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  • Writer's pictureAmanda Stumfall

From Teacher to Instructional Designer

Updated: Apr 21, 2023

Why I'm quitting the classroom, but not my career in education.


Hello Educators!


I'm Amanda, a current fifth grade teacher in Hawai'i. After putting much thought into this decision, I've decided not to return to the classroom next year. Here's why:


The Road to Teaching


Becoming a teacher was my dream job. I couldn't wait to have my own classroom, make a positive difference in the lives of my students, and try out the units I worked so hard to plan in college. What I enjoyed most about my teacher preparation program was designing interdisciplinary units. I worked with my peers to create project-based units around themes and essential questions. We picked our favorite novels and informational texts. We made cross-curricular connections to math, science, and social studies. We made sure to cover the national standards. We studied best practices for teaching and integrated effective instructional strategies. When I finally landed a teaching position, I was so excited to put my ideas into practice!


However...


The true reality of teaching hit hard. More and more teachers are leaving the classroom, feeling overworked and underpaid. I truly LOVE being a teacher, but the education system needs some major transformation.


What I love about my job:

  • My students. They are the number one reason why I love to do what I do.

  • Creating fun and engaging lessons for my students using technology and best teaching practices.

  • Collaborating with other educators.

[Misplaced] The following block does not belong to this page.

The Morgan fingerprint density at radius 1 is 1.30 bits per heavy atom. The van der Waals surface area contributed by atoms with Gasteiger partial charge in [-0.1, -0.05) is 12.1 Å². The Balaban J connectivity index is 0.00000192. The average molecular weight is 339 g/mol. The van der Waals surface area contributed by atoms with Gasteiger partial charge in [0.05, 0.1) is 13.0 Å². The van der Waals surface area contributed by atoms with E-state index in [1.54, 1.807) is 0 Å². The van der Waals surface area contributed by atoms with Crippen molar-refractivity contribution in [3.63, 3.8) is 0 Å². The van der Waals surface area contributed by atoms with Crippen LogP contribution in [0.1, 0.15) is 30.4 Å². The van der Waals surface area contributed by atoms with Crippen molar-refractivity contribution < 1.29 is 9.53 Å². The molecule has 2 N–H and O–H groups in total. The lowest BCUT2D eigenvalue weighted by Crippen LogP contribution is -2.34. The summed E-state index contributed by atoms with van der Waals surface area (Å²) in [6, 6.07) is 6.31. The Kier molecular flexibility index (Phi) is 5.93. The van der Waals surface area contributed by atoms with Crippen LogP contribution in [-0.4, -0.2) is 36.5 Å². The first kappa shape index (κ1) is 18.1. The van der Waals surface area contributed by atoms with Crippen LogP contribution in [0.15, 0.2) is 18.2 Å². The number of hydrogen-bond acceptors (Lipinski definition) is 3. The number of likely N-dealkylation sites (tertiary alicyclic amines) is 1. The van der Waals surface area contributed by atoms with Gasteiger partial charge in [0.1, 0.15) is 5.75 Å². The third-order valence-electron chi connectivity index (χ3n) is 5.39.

What I don't love about my job:

  • No energy at the end of the day to take care of myself.

  • Not getting paid nearly enough for the amount of time and effort I put into my career.

  • Working outside contract hours to do everything that's expected of me: grading work, analyzing data, attending meetings, checking emails, communicating with parents, planning creative lessons that engage students and meet their diverse needs, etc.

  • Not enough training and support to meet the school's goals. A school could have really great goals, but if teachers aren't supported in meeting these goals, how will they ever get implemented?

But wait...


Don't teachers have summers off to prepare for the school year?


Yes, summers that we are not paid for. Summers that should be spent taking care of our mental health and enjoying time with our families. Why should we spend our summers working long hours planning and attending professional development when we are not getting paid for it? Plus, teachers need the two-month break. Our profession is a high-energy job.


As you can see, public school teachers have so many responsibilities and are not paid nearly enough for the amount of time we put into our profession. As a matter of fact, teachers are only getting paid for 45-minutes of time each day outside of the hours we spend teaching. It is impossible for teachers to work within their contract hours and fulfill all the responsibilities that are expected of them.


Teaching alone is not sustainable income, and yet it requires a four-year degree and teaching credential at the minimum. Not to mention, California requires an additional two-year teacher induction program. So what I'm saying is that I spent seven years working hard to get the credentials I needed to teach, only to find out that this is the kind of job I signed up for. And the curriculum I'm handed to work with needs major revisions to meet the needs and interests of my students. I want to get a master's degree, but I don't have the time, energy, or money to do that while teaching full-time. It's not worth my mental health.


Now do you understand why there's a major teacher shortage in the country?


Teaching is hard work.


Yes, there is a lot wrong with the education system. I can’t change my pay to match the amount of time and effort I put into my career. I can’t make the work week four days instead of five. But instead of complaining about it and focusing on what I can’t do, I’ve decided to focus on what I can do.


So What's Next?